The Walls of Troy
According to another Greek legend, Poseidon (along with Apollo) aided Laomedon, the king of Troy, in constructing the mighty fortifications of his city.
This task was supposedly commissioned by Zeus as a punishment for Poseidon and Apollo’s role in the Olympians’ revolt against him.
He fulfilled the work according to the instructions, but the humiliation he had endured only stoked his resentment against Zeus. When Laomedon refused to pay for the impressive walls encircling Troy, Poseidon sent a monstrous sea creature to destroy the city.
Heracles slew the monster, but the proud king failed to learn from his prior experience.
Once again, he attempted to escape paying for the hero’s services and was cruelly avenged by Heracles, who pillaged Troy and took Laomedon’s daughter, Hesione, as a captive.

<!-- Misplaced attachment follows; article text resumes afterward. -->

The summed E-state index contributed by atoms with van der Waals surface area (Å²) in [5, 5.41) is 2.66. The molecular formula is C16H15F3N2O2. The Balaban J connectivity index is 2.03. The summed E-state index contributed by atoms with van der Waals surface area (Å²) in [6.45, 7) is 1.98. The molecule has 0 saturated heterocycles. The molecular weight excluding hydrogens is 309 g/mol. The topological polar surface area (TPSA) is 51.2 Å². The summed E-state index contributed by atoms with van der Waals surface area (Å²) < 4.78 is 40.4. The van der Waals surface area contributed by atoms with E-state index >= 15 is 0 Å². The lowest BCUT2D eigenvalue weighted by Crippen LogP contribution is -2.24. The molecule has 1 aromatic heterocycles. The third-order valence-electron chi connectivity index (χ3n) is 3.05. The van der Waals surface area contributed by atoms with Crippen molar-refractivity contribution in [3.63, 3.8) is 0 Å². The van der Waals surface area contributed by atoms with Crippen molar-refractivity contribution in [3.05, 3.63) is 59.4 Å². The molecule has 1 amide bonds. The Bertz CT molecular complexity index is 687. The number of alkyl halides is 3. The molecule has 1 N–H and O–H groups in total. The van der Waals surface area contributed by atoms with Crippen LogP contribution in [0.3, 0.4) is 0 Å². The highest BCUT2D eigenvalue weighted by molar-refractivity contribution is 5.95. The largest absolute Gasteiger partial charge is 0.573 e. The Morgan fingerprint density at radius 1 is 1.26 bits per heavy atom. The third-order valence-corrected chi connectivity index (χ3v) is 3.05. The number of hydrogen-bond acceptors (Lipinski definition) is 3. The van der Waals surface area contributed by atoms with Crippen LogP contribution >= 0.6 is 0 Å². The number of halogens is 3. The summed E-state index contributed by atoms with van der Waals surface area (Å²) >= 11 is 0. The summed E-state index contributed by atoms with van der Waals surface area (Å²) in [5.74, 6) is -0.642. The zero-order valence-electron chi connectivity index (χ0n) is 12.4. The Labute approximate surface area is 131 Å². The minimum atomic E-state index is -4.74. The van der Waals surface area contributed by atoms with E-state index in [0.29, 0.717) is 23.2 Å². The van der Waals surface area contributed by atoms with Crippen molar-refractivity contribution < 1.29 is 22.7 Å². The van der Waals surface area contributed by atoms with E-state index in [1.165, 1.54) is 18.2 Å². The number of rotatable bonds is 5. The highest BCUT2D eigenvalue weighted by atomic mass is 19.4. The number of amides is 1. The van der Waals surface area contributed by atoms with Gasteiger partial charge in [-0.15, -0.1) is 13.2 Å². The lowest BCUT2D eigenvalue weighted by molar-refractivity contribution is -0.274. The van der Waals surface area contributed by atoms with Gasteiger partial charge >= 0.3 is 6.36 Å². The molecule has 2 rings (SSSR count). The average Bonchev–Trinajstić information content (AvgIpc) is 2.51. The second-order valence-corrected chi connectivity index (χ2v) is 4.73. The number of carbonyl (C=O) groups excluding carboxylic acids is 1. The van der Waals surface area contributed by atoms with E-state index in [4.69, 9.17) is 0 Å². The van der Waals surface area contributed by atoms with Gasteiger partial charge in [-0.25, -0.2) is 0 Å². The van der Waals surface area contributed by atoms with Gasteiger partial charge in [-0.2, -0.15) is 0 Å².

The Trojan War
Like many other Olympians, Poseidon was also involved in the Trojan War, the bloody conflict between the united armies of Greece and the imposing city of Troy.
This ten-year war was sparked by the Trojan prince Paris abducting Helen, the wife of the Greek king Menelaus. In the conflict, the god of the seas and oceans sided with the Greeks.
In Homer’s Iliad, which narrates the fateful last weeks of the Trojan War, Poseidon intervened several times to aid the Greeks.
In a pivotal moment of the battle, when the Achaeans seemed all but defeated by the Trojan soldiers, Poseidon appeared on the battlefield in the guise of the prophet Calchas.
He took on this guise to avoid possible punishment from Zeus, who had decreed that no gods should interfere in the conflict between mortals.
His dramatic entrance onto the battlefield is vividly depicted in the Iliad: